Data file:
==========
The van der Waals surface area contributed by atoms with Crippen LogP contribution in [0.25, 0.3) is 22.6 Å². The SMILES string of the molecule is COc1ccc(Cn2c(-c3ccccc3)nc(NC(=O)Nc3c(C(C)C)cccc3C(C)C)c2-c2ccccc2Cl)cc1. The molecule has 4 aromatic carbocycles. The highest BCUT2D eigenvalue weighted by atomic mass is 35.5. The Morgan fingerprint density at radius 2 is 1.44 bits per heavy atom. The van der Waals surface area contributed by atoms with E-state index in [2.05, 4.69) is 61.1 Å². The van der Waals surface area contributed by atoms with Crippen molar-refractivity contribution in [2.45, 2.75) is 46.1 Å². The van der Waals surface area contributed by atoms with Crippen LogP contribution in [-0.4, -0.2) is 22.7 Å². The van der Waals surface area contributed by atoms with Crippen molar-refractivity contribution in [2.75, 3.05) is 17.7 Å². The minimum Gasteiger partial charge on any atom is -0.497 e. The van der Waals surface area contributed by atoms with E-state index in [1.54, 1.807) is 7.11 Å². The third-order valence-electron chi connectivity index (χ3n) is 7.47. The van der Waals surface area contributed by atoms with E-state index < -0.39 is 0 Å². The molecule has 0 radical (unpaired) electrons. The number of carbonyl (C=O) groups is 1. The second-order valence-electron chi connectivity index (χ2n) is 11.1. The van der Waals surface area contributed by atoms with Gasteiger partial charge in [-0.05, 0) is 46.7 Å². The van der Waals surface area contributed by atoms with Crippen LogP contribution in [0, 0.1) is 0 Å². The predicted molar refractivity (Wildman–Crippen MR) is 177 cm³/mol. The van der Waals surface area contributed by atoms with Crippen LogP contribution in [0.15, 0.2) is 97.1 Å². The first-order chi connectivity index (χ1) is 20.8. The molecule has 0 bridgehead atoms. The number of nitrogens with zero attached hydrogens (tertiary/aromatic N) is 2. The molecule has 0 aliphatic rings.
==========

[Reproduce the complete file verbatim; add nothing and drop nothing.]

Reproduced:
The van der Waals surface area contributed by atoms with Crippen LogP contribution in [0.25, 0.3) is 22.6 Å². The SMILES string of the molecule is COc1ccc(Cn2c(-c3ccccc3)nc(NC(=O)Nc3c(C(C)C)cccc3C(C)C)c2-c2ccccc2Cl)cc1. The molecule has 4 aromatic carbocycles. The highest BCUT2D eigenvalue weighted by atomic mass is 35.5. The Morgan fingerprint density at radius 2 is 1.44 bits per heavy atom. The van der Waals surface area contributed by atoms with E-state index in [2.05, 4.69) is 61.1 Å². The van der Waals surface area contributed by atoms with Crippen molar-refractivity contribution in [2.45, 2.75) is 46.1 Å². The van der Waals surface area contributed by atoms with Crippen LogP contribution in [-0.4, -0.2) is 22.7 Å². The van der Waals surface area contributed by atoms with Crippen molar-refractivity contribution in [2.75, 3.05) is 17.7 Å². The minimum Gasteiger partial charge on any atom is -0.497 e. The van der Waals surface area contributed by atoms with E-state index in [1.54, 1.807) is 7.11 Å². The third-order valence-electron chi connectivity index (χ3n) is 7.47. The van der Waals surface area contributed by atoms with E-state index < -0.39 is 0 Å². The molecule has 0 radical (unpaired) electrons. The number of carbonyl (C=O) groups is 1. The second-order valence-electron chi connectivity index (χ2n) is 11.1. The van der Waals surface area contributed by atoms with Gasteiger partial charge in [-0.05, 0) is 46.7 Å². The van der Waals surface area contributed by atoms with Crippen LogP contribution in [0, 0.1) is 0 Å². The predicted molar refractivity (Wildman–Crippen MR) is 177 cm³/mol. The van der Waals surface area contributed by atoms with Crippen LogP contribution in [0.15, 0.2) is 97.1 Å². The first-order chi connectivity index (χ1) is 20.8. The molecule has 0 bridgehead atoms. The number of nitrogens with zero attached hydrogens (tertiary/aromatic N) is 2. The molecule has 0 aliphatic rings.